US start-up to devote its energy to Britain’s charging network

Ed Clowes
·2 min read
Projections by the National Grid suggest that the UK could have as many as 36m electric vehicles by 2040   
Projections by the National Grid suggest that the UK could have as many as 36m electric vehicles by 2040

A Californian start-up that owns charging networks for electric vehicles has said it will prioritise the UK after it secured $127m (£97m) in funding to continue its international expansion.

ChargePoint is looking to build its business in Britain as one of the world’s most important markets for electric vehicles, the company’s boss said.

Projections by the National Grid suggest that the UK could have as many as 36m electric vehicles by 2040.

“The UK is the strongest market for EVs (electric vehicles),” said Pat Romano, chief executive of ChargePoint. “We’re going to continue to invest substantially into the UK."

“It was one of the first countries we moved in to as we started to expand internationally,” he said, adding: “The talent pool is fantastic in the UK.”

Several research and development centres across the country focus on the technology surrounding electric vehicles, including the Electric Vehicle Centre of Excellence at Cardiff University.

ChargePoint, founded in 2007, has so far raised more than $660m. The start-up’s latest investment round of $127m came from a number of different backers, predominantly from the oil, gas and utilities industries.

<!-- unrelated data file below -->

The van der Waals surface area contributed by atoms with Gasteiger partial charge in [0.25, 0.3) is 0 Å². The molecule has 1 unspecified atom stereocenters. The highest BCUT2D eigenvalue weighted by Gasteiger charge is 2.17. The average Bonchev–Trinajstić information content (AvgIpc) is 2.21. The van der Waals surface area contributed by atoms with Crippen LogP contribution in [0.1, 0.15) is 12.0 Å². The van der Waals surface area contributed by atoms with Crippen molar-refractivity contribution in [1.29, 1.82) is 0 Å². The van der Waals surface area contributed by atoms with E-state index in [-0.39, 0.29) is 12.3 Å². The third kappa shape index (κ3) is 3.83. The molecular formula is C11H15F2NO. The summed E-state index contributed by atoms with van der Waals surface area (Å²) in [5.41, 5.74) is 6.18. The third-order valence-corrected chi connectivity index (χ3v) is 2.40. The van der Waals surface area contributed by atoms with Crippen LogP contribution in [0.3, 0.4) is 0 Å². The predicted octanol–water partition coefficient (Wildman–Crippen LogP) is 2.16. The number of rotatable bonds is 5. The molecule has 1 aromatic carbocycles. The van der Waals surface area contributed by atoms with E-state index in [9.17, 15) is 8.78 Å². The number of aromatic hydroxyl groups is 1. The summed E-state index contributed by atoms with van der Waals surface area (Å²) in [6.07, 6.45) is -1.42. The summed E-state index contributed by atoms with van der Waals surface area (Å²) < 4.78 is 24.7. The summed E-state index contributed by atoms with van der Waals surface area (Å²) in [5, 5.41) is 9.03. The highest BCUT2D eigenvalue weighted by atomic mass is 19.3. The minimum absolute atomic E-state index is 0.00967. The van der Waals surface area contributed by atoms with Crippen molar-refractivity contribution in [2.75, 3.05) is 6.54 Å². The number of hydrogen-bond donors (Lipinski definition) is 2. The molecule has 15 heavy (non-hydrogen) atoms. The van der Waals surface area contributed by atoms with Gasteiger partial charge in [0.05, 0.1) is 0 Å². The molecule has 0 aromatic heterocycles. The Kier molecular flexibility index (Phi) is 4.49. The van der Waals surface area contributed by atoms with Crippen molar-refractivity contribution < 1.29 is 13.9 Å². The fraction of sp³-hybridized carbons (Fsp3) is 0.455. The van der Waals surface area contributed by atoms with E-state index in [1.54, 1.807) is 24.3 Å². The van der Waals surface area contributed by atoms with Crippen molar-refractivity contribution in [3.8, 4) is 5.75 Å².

The companies included Chevron Technology Ventures, the oil giant’s investment arm, and Quantum Energy Partners, a private equity company.

ChargePoint declined to say how much its business was valued at by these investors.

The company’s network has more than 114,000 places to charge, and has recorded more than 80m charging sessions, it said.

Much of the UK’s recent policy on electric vehicles has made it an attractive prospect for technology companies looking to capitalise on the booming industry.

The Government recently said that petrol and diesel cars could be banned as soon as 2032 – a development that is likely to fuel heavy demand for charging points, experts predict.

Last year, the Government announced a £400m charging infrastructure investment fund, half of which was provided by private backers.

In June 2018 BP bought Chargemaster, the UK’s largest electric vehicle charging company, which had 6,500 charging points at the time.

More recently, the French state-controlled utility EDF is understood to have paid more than £100m for Pod Point, in its first such investment.